Schnider Herard: Junior Primer

Big men with true center size and the attitude to match can carve out critical roles for their teams, and Schnider Herard has established himself as a frontrunner in that category.

How he got here

Within the prep ranks these days, there’s a pretty famous Haitian big man by the name of Skal Labissiere. But while the top-five senior may be that country’s most talent-laden prospect, junior center Schnider Herard has made a quick impact as well.

Herard competes at Plano (Texas) Prestonwood Christian and performed strongly in 2014, well enough to earn a place in the national top 100. He claimed summertime offers from SMU, Texas Tech, Oklahoma, Texas, Texas A&M, Nebraska, TCU and Kansas State.

Herard relishes contact and happily anchors the frontline

At the Nike Elite 100, Herard battled against a crew of outstanding opponents. He proved that his 6-10, 260-pound frame could withstand violent collisions from opposing big men — including Udoka Azubuike, Marques Bolden, Zach Brown and others — and with his strength he certainly caused plenty of damage of his own.

Herard has demonstrated improvement this season. At the Tarkanian Classic in December, he utilized his power and emerging jump hooks to compete effectively on both ends of the court. Though hardly refined as a post scorer, his size and rate of progress bode extremely well for the future.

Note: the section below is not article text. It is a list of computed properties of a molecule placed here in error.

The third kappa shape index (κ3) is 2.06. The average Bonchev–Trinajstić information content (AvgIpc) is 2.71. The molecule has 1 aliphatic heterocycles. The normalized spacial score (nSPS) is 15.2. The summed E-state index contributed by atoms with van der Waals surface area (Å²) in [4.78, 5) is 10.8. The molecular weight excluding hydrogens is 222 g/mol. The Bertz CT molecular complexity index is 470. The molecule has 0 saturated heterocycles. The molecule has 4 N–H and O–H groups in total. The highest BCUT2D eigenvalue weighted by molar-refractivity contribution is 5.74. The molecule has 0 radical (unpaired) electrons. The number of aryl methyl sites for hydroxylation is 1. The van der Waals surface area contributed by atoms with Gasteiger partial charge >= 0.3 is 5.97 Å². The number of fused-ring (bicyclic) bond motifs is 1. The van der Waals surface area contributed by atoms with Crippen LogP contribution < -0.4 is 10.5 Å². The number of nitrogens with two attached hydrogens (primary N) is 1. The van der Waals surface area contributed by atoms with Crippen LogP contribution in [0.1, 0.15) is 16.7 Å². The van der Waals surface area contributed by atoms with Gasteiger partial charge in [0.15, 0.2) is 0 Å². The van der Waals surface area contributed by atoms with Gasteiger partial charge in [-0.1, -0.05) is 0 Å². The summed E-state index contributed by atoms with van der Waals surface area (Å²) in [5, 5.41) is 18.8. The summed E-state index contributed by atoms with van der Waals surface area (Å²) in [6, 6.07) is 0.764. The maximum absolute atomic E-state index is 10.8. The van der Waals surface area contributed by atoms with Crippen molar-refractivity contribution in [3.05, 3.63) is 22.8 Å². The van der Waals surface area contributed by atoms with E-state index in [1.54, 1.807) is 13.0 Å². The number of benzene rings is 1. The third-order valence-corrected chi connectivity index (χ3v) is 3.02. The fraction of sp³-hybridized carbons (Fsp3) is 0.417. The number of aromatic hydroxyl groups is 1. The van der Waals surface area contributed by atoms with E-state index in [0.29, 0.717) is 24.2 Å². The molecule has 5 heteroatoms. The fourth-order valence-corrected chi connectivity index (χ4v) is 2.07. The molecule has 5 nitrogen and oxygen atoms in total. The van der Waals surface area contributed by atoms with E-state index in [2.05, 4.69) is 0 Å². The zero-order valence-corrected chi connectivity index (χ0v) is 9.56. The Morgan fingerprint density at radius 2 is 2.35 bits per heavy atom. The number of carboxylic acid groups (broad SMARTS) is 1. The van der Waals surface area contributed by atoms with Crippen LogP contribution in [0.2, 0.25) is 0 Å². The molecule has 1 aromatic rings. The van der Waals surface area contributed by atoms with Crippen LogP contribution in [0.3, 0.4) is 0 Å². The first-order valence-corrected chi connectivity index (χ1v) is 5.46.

To 2015. …

Clearly, his offense remains a long-term project. Herard does nearly all of his scoring work directly at the rim, which while ideal for a center will need expansion for the longer term.

He’s a power center, not a terribly explosive leaper nor a highly flexible, agile athlete. He gets credit from us for playing to his strengths, however, and his willingness to bang enables him to get the most out of what he currently has.

Which leads to the next question. What does he have now, what will he have five and 10 years into the future, and how universally will opinions congeal around a consensus?

Herard will need more experience and coaching, of course, but there’s no question he projects as a defensive weapon. At 6-10 and with long arms, he should become an immediate factor in college if he can keep his fouls to a manageable number. He’s also a naturally physical guy, so he won’t need to have an overabundance of finesse beaten out of him by his future college coach.

Offensively, it’s too early to say. He’s effective as a dunker and offensive rebounder now with flashes of a jump hook, but there’s no guarantee he’ll ever progress beyond that. Over the next several months we’ll learn more about his hands and overall offensive potential, but suffice it to say his current No. 86 ranking looks low.

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